An Atos spokeswoman said: “We refute these claims. We know how difficult this process can be for people and we employ only highly-trained doctors, nurses and physiotherapists to carry out the work capability assessment, many of whom come directly from the NHS.

“We work extremely hard on providing a professional and compassionate service and our customer satisfaction survey measures how courteous, polite and gentle our practitioners are. Our scores in this area are very highly rated, consistently over 90 per cent.

“We take care to look after our healthcare staff, all of whom are aware of and have access to our employment assistance programme, which provides a confidential free-phone helpline and face-to-face counselling.”

*Not her real name

14 February 2013

GEOFFREY REYNOLDS (Account suspended) left an annotation ()

One other piece of evidence is clinching. When Atos work for other employers like the Royal Mail or the NHS, their decisions about unfitness for work are wholly different. That points ineluctably to the real truth, as I said at the end of the debate, that DWP are quite ready to accept, even require, this inhumanity if it is the only means to get 1.6 million disabled persons off Incapacity Benefit. The evil is not Atos – I make no excuse for them whatsoever since they could, and certainly should, walk away from so brutal and dehumanising a contract – but the real evil is the DWP (and no doubt the Treasury behind them) and the Ministerial instructions that set up this system – the descriptors, the regulations, the guidance, and all the rest. In fact in Kettering Atos have implemented all Harrington’s proposals and the accuracy of assessment is almost 100%, but it means only doing 4 assessments a day and DWP insists on 11.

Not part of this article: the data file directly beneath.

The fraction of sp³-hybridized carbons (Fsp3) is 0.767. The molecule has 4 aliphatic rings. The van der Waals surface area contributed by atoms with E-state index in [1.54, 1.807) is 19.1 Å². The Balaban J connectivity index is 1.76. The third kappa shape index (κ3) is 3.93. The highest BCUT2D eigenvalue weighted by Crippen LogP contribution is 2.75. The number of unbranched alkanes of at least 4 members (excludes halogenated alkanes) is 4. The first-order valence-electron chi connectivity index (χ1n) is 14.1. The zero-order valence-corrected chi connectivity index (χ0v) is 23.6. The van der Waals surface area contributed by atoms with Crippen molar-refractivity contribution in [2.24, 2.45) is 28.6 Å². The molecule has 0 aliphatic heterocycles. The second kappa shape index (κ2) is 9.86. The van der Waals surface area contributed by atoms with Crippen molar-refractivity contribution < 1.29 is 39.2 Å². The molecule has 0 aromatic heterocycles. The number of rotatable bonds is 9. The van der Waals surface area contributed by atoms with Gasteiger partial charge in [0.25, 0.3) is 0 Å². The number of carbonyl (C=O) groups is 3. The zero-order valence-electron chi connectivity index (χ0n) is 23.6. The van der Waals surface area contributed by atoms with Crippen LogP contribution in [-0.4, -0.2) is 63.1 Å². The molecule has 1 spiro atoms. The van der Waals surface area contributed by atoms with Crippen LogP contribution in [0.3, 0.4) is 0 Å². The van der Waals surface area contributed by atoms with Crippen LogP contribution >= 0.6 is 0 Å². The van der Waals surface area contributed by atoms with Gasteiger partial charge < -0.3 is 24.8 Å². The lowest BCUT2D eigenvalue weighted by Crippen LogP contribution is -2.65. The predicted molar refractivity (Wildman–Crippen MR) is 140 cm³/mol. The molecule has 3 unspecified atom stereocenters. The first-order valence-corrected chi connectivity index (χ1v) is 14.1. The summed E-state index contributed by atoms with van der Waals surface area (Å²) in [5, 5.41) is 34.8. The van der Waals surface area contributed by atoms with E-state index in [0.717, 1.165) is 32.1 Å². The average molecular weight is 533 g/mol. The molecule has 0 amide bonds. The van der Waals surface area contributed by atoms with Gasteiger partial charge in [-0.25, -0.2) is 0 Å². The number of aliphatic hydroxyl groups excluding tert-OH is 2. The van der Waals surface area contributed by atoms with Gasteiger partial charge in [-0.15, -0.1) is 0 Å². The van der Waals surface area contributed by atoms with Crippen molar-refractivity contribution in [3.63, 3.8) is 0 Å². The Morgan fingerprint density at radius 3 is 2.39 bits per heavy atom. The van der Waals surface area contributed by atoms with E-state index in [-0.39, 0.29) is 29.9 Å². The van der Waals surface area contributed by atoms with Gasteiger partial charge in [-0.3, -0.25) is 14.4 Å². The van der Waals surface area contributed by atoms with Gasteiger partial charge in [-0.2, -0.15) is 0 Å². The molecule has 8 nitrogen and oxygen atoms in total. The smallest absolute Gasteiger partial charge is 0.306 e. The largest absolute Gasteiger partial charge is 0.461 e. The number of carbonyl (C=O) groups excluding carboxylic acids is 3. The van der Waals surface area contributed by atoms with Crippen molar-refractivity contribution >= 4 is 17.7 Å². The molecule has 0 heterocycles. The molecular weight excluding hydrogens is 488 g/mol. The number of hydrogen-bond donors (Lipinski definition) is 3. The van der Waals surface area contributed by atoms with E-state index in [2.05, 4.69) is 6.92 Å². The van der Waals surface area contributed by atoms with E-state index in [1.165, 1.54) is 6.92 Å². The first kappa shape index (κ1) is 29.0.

GEOFFREY REYNOLDS (Account suspended) left an annotation ()

Dear Department for Work and Pensions,
My questions relate to the proposed food vouchers that will be
made available instead of cash.

1/ Will the food voucher entitle the holder to a two course or
three course meal?

2/ Should a tuxedo or formal evening attire be used?

3/ Will the soup or gruel be of a consistency to be placed in a
begging bowl?

4/ Will the voucher entitle the bearer to a varied diet, ie;
is the menu changed regularly?

5/ Could a poor family share one voucher and save the remaining
vouchers as a treat for a weekend feast?

6/ Are knives and forks necessary or could the contents be decanted
into one bowl?

7/ Have the food vouchers been trialled at Westminster in any of
the taxpayer subsidised restaurants?

8/ Will the food vouchers be redeemable at participating
restaurants in either the commons or lords?

9/ Have ATOS HCPs tested the food available from the vouchers to
see if it is worthy of sustaining life?

10/ Are the vouchers edible, in the unforseen event food is not

11/ Would sanctions be used against any poor person who turns to
cannibalism in the event the scheme fails?

12/ Does the DWP intend to keep a league table of satisfied
customers or will they just die, as they do at present?

13/ Will the holder of any unredeemed food vouchers be able to
convert them to cash after this policy of demonising the poor

Yours faithfully, GEOFFREY REYNOLDS